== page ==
Bony deficiency of the anteroinferior glenoid can contribute to recurrent glenohumeral instability. Glenoid bone loss occurs during acute shoulder dislocation or because of erosion and attrition in more chronic cases of anterior instability. The incidence of bony Bankart lesions after shoulder dislocations ranges from 4% to 70% in the literature, with a higher prevalence in men. These injuries have been previously classified by Bigliani into 3 types, with type I representing an avulsion fracture with attached capsule, type II a medially displaced fragment malunited to the glenoid rim, and type III an erosion of the glenoid diameter with less (IIIA) or more (IIIB) than 25% deficiency. Burkhart and De Beer also demonstrated that glenoid bone loss is associated with a higher risk of surgical failure after arthroscopic soft tissue repair. A number of biomechanical studies have been performed to determine the critical amount of bone loss that results in recurrent instability.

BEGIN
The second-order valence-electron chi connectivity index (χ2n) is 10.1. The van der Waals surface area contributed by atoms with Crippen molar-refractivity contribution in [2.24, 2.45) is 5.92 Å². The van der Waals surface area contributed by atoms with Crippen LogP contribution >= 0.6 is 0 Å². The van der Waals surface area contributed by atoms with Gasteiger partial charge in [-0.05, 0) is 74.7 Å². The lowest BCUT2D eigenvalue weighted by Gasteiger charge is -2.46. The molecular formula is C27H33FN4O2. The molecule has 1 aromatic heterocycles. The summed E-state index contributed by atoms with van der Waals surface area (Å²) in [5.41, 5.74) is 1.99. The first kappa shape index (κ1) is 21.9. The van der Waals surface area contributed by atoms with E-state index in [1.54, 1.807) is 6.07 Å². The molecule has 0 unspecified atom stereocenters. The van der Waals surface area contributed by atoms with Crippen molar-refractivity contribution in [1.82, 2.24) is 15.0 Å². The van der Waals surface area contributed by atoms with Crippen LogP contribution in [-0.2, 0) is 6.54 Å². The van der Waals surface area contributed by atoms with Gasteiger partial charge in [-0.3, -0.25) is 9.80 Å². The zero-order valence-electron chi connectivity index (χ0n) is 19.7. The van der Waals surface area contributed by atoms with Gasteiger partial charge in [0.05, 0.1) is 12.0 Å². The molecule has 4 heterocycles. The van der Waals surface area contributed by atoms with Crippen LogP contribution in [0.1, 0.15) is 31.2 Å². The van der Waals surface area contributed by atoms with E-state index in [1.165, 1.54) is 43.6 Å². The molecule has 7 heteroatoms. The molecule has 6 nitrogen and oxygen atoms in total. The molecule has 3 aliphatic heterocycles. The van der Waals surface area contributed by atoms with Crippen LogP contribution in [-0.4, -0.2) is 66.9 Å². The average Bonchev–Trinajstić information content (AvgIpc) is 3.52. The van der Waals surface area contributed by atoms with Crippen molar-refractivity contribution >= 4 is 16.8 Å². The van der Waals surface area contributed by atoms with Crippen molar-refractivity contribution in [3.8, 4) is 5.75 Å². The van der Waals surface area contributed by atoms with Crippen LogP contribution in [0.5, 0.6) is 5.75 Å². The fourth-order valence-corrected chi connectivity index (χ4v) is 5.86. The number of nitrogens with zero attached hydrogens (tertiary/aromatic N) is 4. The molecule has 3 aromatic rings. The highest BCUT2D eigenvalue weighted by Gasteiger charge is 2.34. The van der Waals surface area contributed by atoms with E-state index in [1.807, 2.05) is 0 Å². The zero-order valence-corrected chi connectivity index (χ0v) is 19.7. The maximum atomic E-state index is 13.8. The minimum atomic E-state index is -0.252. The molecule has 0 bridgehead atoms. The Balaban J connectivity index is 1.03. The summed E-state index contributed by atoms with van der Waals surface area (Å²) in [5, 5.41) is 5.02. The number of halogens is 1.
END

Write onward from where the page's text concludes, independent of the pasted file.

Cadaveric studies have helped us understand the consequences of glenoid bone loss. Itoi reported that anosseous defect of at least 21% of the glenoid length will significantly decrease stability. Similarly, Yamamoto created a model with an osseous defect at 3-o’clock (right shoulder) and concluded that when the defect was equal to or greater than 20% of the glenoid length, there was significantly decreased anterior stability. According to Gerber and Nyffeler, when the length of the glenoid defect was greater than the glenoid radius, resistance to dislocation was reduced by 30%. Furthermore, glenoid bone loss of 20% of the diameter doubles the mean contact pressure in the anteroinferior quadrant and increases peak pressures from 50% to 100%. Therefore, based on the current data, a bony reconstruction procedure is recommended in patients with glenoid bone loss of greater than 20% to 25% to restore the surface area and to avoid high failure rates.

Bony procedures have historically been performed open. However, recent advances in arthroscopic technique have allowed for the reconstruction of glenoid bone defects to restore stability.9,16,18,20 In 2009, the senior author (P.J.M.) described an all-arthroscopic technique developed for this specific condition named the ‘‘bony Bankart bridge’’ (BBB). The purpose of this study was to investigate the clinical outcomes and complications after arthroscopic fixation of anterior glenoid rim fractures using this technique. We hypothesized that the BBB technique would provide good restoration of stability with a high patient satisfaction and a low complication rate.

Full Article: The ‘‘Bony Bankart Bridge’’ Technique for Restoration of Anterior Shoulder Stability